Jack O’ Legs - Hertfordshire’s Robin Hood

Nicholas Blatchley

Weston village sign, which depicts Jack O'Legs
Peter O'Connor - Creative Commons
Jack O' Legs' grave, Weston
Public Domain

When we think about the outlaw who’s a friend to the poor, we normally go straight to Robin Hood and Sherwood Forest (although his legend was earlier associated with Yorkshire) but Hertfordshire has its own equivalent: Jack O’ Legs.

Like Robin, Jack was a legendary archer, who was said to have been able to put an arrow through a rook at the distance of half a mile. Unlike Robin, however, he was a giant.

Jack lived during the 12th century in a wood in the parish of Weston, near the Great North Road (now the A1) where he preyed on rich travellers, whom he spied out from a hill near Graveley, still referred to as “Jack’s Hill”. Similarly, “Jack’s Cave” nearby was where he stored his booty, though this is now filled in.

Though the scourge of the rich, Jack performed many acts of charity to the poor and unfortunate, just like his more famous equivalent, and nothing angered him more than the Baldock bakers, notorious for their short measures and profiteering at the expense of the poor. Jack would frequently turn up on market day and overturn the stalls of offending bakers.

The bakers didn’t take this lying down, though, and eventually a group of them managed to trap him in Baldock churchyard and succeeded in putting out his eyes. Before hanging the now-helpless giant, they granted him the same last wish often attributed to Robin Hood. His great bow was put into his hands, and Jack fired off an arrow, asking to be buried wherever it fell.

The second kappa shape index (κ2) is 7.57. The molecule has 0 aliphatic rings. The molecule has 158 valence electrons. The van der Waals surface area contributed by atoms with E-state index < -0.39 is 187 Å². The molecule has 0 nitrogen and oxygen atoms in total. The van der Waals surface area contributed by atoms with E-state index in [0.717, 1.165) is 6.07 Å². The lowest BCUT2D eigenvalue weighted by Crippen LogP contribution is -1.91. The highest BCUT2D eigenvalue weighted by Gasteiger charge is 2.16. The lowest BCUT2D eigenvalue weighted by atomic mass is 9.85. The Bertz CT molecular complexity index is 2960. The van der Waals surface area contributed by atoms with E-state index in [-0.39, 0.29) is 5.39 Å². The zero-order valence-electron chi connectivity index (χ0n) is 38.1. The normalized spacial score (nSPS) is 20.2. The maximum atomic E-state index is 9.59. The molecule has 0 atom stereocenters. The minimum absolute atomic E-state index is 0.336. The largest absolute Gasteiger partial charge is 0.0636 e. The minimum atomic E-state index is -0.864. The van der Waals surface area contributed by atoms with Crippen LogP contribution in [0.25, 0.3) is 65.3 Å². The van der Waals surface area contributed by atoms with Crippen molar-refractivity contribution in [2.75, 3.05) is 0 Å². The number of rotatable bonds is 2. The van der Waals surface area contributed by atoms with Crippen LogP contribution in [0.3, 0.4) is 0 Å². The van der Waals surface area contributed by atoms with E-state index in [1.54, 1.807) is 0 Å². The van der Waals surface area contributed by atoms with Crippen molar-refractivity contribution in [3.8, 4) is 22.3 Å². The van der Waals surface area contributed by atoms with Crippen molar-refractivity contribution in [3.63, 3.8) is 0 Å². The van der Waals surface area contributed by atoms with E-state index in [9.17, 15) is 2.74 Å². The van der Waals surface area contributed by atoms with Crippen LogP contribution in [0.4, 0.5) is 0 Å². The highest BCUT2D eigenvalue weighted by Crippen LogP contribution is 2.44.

His last bow-shot was a prodigious one. The arrow flew all the way from Baldock to Weston, where it struck the church tower and fell into the churchyard, and it was there that Jack’s neighbours buried him. The stones at his head and feet are fourteen yards apart, and even so he’s said to have been bent double to fit him into the grave.

One rather curious interpretation of the legend, proposed in the 18th century by the Rev. Nathaniel Salmon, is that the story was inspired by Richard de Clare, second Earl of Pembroke, who was nicknamed Strongbow1. Though best known for his role in establishing English rule in Ireland, de Clare was also lord of Weston, lands that were confiscated from him during the Anarchy (1135-1154).

Whatever the value of this interpretation, Jack O’ Legs remains an engaging figure of legend who deserves to be better remembered nationally.

For more on this and other Hertfordshire legends, read Tales of Old Hertfordshire by Doris Jones-Baker, 1987, Countryside Books

 

1 Possibly, in fact, a misinterpretation of the word Striguil, an old name for Chepstow.

Image of Weston signboard courtesy of Peter O’Connor

This page was added on 21/03/2018.

Comments about this page

  • Was he buried on top of his wardrobe ?

    By Little John (17/08/2018)

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